I got some pics here of some old extension cords from my grandfather's garage. I thought you might like them for the Nostalgia Forum. Sorry for the low-quality pics, I just figured out how to get pictures from my camera phone to the computer.
I have tons of these. As long as they are in good shape, they can actually be kinda nice. However, some old ones were made out of 18AWG wire. My aunt tried to run a toaster and a coffee percolator on one once, and, it burnt up. The outlet was on a 30 amp fuse, but that's another rant....
They still sell those things, too! The surface mount sockets, at least.
The white one is made by Eagle - now Cooper Wiring Devices. They're not bad if you screw it to the wall, but to use it as a standard extension cord....welll, the plastic is a bit fragile - better to use a molded rubber female connector.
Years ago, at scout camp, a couple guys in my troop brought a clock-radio, and some extention cord, thinking that they could run a cable from the latrine to their tent... the cable wasn't long enough, so they did what any good boy scout would do.. they plugged the clock-radio into a shoe :-)
I'll send in a pic of a housing project I was on end of july this year. We had 175 of us all staying in a gym. The gym had 2 duplex receptacles, no air conditioning, and all FPE panels. It was an interesting week.
This is way off topic, but good for a laugh. When I was 5, me and a friend spent all summer gathering up all the hose we could get. when mid-september rolled around, we put it together and stretched it all the way from my house to a park down the street and made our own waterslide. It was pretty cool, until we got yelld at for almost flooding the park and running our water bill through the roof!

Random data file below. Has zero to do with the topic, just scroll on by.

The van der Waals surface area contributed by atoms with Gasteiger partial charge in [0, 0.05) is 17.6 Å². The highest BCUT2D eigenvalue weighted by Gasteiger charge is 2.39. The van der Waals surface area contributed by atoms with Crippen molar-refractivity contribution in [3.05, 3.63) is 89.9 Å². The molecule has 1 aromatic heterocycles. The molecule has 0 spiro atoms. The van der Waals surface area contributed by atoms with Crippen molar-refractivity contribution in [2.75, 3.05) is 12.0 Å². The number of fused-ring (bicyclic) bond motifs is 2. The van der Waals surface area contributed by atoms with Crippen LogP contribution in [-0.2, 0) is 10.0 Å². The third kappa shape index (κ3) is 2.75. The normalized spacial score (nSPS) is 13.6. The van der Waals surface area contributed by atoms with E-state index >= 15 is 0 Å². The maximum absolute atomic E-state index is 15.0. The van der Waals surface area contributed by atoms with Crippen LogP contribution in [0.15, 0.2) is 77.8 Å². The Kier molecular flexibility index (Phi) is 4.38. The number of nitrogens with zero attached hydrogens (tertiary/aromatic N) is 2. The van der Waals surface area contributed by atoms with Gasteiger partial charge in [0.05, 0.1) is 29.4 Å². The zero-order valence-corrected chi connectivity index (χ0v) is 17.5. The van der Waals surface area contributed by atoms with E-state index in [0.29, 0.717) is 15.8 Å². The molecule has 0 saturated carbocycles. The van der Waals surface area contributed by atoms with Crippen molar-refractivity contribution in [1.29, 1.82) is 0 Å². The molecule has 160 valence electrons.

Sven: In the first picture, you can just barely see the ends of the duct tape holding it together!
Ian, I saw the ends. I just thought it was the price tag & SKU label. That's where they're always place on the ones I've bought.
The round open-front plugs are OK, provided you know how to put them on properly. It involves dressing the wire properly and after you've tightened the terminal screws, trimming the ends of the conductor, etc..
Otherwise, you're ending up with stray strands that can short out.
Too many people don't know what they're doing - I've seen them with excessively stripped conductors, wires wrapped the wrong way, loose terminal screws....the works. Plug one of those in and you get nice fireworks!
Thank god for Dead-front caps! At least each terminal screw is enclosed by a little plastic barrier.
[This message has been edited by SvenNYC (edited 08-24-2006).]